Seismic modeling and imaging in complex media using low-rank approximation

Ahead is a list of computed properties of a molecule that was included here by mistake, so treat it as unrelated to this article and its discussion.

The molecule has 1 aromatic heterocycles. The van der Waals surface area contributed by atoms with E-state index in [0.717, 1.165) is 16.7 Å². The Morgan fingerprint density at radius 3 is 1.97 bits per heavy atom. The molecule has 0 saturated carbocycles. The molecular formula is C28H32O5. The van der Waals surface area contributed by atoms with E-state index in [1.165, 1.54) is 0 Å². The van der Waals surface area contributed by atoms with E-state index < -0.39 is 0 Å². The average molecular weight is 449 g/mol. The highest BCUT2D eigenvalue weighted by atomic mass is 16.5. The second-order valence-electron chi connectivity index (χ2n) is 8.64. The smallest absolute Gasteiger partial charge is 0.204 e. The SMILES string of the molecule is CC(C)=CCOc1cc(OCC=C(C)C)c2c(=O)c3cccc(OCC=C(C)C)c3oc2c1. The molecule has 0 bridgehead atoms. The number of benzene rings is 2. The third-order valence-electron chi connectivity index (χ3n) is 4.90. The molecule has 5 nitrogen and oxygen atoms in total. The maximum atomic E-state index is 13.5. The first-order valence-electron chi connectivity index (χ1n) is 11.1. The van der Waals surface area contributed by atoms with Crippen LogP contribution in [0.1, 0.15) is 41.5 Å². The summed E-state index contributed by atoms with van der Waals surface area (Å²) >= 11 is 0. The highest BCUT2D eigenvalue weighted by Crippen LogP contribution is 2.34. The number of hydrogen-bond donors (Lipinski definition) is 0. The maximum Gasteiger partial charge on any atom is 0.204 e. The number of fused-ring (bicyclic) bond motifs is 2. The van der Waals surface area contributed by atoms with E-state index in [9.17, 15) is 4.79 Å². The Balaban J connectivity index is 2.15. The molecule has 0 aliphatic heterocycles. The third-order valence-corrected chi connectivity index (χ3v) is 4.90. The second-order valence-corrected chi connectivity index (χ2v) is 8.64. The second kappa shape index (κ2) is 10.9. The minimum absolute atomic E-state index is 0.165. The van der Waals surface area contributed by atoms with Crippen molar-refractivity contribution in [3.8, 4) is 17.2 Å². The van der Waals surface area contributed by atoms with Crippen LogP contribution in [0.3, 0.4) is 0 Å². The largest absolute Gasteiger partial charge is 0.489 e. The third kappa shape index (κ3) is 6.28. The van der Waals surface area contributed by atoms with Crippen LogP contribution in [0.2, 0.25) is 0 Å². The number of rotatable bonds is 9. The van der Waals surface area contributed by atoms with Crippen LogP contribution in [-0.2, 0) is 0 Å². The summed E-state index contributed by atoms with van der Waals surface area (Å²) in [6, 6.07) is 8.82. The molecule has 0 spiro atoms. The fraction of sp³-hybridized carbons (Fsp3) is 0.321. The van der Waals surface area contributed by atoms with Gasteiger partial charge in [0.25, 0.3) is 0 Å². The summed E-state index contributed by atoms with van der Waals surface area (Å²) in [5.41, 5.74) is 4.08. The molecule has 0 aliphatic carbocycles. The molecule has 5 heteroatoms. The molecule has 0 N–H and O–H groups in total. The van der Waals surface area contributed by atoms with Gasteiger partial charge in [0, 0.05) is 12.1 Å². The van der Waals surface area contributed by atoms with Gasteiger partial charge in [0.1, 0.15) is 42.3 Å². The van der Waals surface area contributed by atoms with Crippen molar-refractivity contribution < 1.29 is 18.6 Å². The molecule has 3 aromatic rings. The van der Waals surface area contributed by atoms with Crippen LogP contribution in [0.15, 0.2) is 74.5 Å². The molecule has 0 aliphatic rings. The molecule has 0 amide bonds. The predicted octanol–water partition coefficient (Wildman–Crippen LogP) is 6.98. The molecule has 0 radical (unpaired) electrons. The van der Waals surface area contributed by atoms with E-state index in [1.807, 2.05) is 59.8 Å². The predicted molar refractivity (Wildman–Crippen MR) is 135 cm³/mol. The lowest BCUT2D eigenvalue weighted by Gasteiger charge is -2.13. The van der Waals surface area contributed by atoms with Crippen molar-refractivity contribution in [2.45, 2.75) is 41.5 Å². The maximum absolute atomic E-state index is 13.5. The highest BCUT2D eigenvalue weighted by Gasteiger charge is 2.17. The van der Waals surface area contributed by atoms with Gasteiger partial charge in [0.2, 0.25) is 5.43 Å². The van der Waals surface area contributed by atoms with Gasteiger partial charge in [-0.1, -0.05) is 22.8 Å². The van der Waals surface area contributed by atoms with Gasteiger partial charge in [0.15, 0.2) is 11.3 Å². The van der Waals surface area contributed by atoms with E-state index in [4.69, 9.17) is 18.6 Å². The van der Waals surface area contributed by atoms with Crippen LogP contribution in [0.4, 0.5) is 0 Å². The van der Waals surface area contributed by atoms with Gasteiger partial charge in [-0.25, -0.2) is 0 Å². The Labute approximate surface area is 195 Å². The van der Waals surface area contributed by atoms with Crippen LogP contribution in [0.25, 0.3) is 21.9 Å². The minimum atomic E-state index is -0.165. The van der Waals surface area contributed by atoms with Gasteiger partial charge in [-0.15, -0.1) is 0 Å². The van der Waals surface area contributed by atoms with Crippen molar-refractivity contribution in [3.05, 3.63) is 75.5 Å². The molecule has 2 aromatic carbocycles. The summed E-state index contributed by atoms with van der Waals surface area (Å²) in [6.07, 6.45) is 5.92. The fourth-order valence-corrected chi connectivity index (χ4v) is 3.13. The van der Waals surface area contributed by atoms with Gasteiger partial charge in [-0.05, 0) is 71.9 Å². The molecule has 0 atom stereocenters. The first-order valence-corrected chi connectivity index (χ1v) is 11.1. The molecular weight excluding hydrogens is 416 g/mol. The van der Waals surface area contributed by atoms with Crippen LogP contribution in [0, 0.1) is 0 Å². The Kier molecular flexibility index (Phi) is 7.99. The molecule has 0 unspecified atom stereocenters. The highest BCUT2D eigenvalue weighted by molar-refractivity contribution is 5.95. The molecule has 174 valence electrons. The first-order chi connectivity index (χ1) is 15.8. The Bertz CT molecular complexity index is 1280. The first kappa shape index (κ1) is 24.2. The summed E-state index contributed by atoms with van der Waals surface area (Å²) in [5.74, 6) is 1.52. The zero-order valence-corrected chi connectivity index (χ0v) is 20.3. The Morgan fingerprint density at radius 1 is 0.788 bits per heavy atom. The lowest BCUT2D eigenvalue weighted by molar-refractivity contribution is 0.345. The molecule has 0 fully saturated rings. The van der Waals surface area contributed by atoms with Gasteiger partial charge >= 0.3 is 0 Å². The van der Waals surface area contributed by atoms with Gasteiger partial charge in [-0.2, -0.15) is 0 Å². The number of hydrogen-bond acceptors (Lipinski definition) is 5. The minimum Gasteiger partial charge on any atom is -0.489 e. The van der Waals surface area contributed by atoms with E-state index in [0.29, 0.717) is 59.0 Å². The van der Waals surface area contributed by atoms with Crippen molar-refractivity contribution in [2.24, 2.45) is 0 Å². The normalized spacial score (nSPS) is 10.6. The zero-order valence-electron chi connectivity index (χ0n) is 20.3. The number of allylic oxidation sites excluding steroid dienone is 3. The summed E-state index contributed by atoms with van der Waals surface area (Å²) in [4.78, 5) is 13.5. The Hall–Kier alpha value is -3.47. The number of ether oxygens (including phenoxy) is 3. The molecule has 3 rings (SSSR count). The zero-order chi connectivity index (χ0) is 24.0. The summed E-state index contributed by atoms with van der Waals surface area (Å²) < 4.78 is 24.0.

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Seismic imaging in geologically complex areas, such as sub-salt or attenuating areas, has been one of the greatest challenges in hydrocarbon exploration. Increasing the fidelity and resolution of subsurface images will lead to a better understanding of geological and geomechanical properties in these areas of interest. Wavefield time extrapolation is the kernel of wave-equation-based seismic imaging algorithms, known as reverse-time migration. In exploration seismology, traditional ways for solving wave equations mainly include finite-difference and pseudo-spectral methods, which in turn involve finite-difference approximation of spatial or temporal derivatives. These approximations may lead to dispersion artifacts as well as numerical instability, therefore imposing a strict limit on the sampling intervals in space or time. This dissertation aims at developing a general framework for wave extrapolation based on fast application of Fourier integral operators (FIOs) derived from the analytical solutions to wave equations. The proposed methods are theoretically immune to dispersion artifacts and numerical instability, and are therefore desirable for applications to seismic imaging. First, I derive a one-step acoustic wave extrapolation operator based on the analytical solution to the acoustic wave equation. The proposed operator can incorporate anisotropic phase velocity, angle-dependent absorbing boundary conditions and further improvements in phase accuracy. I also investigate the numerical stability of the method using both theoretical derivations and numerical tests. Second, to model wave propagation in attenuating media, I use a visco-acoustic dispersion relation based on a constant-Q wave equation with decoupled fractional Laplacians, which allows for separable control of amplitude loss and velocity dispersion. The proposed formulation enables accurate reverse-time migration with attenuation compensation. Third, to further improve numerical stability of Q-compensation, I introduce stable Q-compensation operators based on amplitude spectrum scaling and smooth division. Next, for applications to least-squares RTM (LSRTM) and full-waveform inversion, I derive the adjoint operator of the low-rank one-step wave extrapolation method using the theory of non-stationary filtering. To improve the convergence rate of LSRTM in attenuating media, I propose Q-compensated LSRTM by replacing the adjoint operator in LSRTM with Q-compensated RTM. Finally, I extend the low-rank one-step wave extrapolation method to general elastic anisotropic media. Using the idea of eigenvalue decomposition and matrix exponential, I study the relationship between wave propagation and wave-mode decomposition. To handle the case of strong heterogeneity, I incorporate gradients of stiffnesses in wave extrapolation. Numerous synthetic examples in both 2D and 3D are used to test the practical application and accuracy of the proposed approaches.